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Lung. 2008 Jan-Feb;186(1):19-25. Epub 2007 Nov 8.

The utility of spirometry in diagnosing pulmonary restriction.

Author information

1
Department of Pulmonary, Critical Care and Sleep Medicine, Creighton University, 601 North 30th Street, Suite 3820, Omaha, Nebraska 68131, USA. saiprakashv@creighton.edu

Abstract

The aim of this retrospective study was to determine the utility of the spirometric measurements FVC, FEV1, and FEV1/FVC in diagnosing pulmonary restriction. Spirometry and lung volume measurements performed on the same patient visit were analyzed. The sensitivity, specificity, positive predictive value (PPV), and negative predictive value (NPV) of (1) FVC<lower limit of normal (LLN) (NHANES III reference values) and (2) FVC<LLN and FEV1/FVC>or=LLN were compared to diagnose restriction based on lung volume measurements. In all, 18,282 pulmonary function tests from 8,315 patients were analyzed. Twenty-six percent of the patients (n=2,213) had restriction based on lung volume measurements. The sensitivity, specificity, PPV, and NPV of FVC<LLN to diagnose restriction based on lung volume measurement criteria were 88.6%, 56.8%, 39.9%, and 93.9%, respectively. The sensitivity, specificity, PPV, and NPV of FVC<LLN and FEV1/FVC>or=normal to diagnose restriction based on lung volume criteria were 72.4%, 87.1%, 64.4%, and 90.7%, respectively. Analysis of ROC curves showed that spirometric criteria based on FVC alone performed better (area under the curve=0.817) than those based on the combined criteria of FVC and FEV1/FVC (area under the curve=0.584). Consistent with earlier findings, the negative predictive value for a normal FVC (>or=LLN) to exclude pulmonary restriction was high in this series (up to 95.7%). Also, a spirometric diagnosis of "restriction" (FVC<LLN and FEV1/FVC>or=LLN) had a positive predictive value of 26.3-73.9%. On this basis, normal FVC can be regarded as excluding restriction with high reliability.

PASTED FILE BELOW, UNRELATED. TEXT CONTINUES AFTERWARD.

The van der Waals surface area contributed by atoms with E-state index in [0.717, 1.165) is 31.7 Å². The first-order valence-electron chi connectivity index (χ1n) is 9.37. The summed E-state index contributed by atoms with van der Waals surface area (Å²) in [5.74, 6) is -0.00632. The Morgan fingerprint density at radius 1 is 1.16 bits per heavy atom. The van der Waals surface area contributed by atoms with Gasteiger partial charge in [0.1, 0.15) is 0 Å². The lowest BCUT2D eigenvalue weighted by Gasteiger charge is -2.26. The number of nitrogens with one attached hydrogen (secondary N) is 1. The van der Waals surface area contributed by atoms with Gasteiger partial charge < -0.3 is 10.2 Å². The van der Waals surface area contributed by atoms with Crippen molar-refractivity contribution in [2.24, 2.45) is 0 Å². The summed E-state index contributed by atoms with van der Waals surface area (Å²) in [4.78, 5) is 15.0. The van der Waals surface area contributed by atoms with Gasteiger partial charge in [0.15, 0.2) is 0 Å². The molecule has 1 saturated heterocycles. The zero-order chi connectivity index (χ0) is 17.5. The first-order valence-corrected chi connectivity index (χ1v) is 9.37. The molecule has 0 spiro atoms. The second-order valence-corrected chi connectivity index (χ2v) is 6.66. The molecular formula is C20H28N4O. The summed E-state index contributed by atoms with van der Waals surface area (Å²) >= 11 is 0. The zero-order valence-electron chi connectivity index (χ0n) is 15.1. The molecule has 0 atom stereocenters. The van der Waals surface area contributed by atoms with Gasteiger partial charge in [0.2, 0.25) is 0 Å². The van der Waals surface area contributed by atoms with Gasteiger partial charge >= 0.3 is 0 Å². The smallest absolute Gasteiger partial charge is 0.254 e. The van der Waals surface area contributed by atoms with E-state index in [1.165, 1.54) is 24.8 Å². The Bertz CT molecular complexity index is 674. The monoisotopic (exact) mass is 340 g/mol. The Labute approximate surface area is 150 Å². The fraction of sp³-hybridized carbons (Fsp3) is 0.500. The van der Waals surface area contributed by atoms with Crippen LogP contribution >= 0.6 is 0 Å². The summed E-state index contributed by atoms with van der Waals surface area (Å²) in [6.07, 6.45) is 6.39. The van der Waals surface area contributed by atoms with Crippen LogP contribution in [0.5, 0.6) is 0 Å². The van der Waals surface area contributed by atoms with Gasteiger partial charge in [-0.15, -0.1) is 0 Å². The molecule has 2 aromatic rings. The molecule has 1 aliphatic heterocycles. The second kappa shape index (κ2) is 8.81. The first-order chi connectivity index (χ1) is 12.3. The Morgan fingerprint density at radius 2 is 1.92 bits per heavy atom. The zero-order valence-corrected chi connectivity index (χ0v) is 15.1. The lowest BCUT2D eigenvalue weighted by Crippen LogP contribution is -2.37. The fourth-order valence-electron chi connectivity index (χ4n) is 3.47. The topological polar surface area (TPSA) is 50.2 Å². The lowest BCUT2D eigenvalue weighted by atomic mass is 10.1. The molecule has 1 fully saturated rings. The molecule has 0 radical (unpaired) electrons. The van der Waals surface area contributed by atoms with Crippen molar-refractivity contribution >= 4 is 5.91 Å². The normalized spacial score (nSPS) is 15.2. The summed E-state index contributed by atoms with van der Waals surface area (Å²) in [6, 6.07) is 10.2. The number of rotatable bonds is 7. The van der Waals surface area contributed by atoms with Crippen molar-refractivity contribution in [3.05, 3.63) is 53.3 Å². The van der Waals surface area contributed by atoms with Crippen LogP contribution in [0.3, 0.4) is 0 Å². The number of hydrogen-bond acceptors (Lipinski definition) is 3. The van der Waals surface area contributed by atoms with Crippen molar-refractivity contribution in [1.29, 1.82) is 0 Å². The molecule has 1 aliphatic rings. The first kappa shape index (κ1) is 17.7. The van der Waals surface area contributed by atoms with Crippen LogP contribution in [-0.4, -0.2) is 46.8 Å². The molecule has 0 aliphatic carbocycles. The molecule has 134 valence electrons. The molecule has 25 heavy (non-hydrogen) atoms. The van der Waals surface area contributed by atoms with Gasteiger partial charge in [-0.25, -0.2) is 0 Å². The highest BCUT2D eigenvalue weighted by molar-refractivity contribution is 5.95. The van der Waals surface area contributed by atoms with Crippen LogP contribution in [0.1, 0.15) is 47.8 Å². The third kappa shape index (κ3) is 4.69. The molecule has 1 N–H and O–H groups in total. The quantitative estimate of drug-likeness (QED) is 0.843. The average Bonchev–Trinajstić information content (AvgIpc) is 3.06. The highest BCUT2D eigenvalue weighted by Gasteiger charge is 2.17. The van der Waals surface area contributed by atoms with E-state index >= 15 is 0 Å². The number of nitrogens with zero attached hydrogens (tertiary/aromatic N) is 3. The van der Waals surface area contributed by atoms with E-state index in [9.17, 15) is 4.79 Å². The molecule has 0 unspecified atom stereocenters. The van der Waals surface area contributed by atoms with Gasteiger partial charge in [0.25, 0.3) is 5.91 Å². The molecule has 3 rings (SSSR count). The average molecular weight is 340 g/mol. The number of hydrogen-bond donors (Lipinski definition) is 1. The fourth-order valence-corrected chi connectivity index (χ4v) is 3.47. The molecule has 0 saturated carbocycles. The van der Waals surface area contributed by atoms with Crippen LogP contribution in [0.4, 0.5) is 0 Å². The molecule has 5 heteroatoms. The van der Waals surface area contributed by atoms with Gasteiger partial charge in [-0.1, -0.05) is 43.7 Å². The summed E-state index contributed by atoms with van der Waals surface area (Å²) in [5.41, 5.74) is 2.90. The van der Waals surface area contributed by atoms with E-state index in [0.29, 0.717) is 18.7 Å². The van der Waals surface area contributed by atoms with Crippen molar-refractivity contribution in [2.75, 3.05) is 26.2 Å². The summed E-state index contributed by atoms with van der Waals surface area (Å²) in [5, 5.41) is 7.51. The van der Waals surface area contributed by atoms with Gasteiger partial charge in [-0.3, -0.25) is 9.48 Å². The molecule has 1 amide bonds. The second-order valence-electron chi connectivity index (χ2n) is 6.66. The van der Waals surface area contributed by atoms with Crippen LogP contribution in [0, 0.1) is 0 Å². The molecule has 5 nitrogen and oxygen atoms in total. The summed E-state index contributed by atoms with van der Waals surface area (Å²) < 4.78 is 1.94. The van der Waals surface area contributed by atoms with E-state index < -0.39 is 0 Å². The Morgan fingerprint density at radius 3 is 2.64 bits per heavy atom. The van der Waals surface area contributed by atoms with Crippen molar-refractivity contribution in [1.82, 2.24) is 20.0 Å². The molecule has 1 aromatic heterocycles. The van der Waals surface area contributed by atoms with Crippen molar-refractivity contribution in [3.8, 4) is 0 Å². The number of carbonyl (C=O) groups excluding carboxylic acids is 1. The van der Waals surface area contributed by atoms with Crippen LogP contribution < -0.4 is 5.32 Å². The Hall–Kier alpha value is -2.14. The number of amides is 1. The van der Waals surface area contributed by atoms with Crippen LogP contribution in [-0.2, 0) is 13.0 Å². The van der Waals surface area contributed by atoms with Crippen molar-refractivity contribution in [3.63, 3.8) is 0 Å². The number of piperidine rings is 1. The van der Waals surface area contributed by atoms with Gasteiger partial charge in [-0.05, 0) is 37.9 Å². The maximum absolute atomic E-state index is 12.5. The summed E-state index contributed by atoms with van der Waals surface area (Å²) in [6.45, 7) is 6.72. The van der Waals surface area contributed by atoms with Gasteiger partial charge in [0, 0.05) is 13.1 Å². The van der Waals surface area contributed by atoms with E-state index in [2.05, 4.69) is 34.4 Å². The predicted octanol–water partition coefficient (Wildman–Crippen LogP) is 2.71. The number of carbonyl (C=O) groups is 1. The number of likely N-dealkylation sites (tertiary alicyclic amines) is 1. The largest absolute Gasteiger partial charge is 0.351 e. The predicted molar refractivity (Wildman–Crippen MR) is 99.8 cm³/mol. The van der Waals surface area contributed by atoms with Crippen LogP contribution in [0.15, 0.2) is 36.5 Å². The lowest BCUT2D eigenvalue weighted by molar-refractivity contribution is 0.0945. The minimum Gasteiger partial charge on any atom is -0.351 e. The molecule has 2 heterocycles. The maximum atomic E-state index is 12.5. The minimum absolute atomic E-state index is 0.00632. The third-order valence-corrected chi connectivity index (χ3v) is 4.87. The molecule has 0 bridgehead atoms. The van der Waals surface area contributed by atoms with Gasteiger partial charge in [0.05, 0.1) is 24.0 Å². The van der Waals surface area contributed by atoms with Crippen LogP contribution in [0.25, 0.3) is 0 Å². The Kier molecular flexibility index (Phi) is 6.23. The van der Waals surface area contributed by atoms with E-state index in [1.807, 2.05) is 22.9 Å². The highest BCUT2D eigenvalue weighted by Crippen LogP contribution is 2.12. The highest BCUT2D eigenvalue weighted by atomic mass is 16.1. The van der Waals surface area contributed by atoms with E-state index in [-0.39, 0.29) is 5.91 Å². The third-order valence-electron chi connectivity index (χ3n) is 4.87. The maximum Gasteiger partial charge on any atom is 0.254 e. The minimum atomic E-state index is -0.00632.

PMID:
17990034
DOI:
10.1007/s00408-007-9052-8
[Indexed for MEDLINE]

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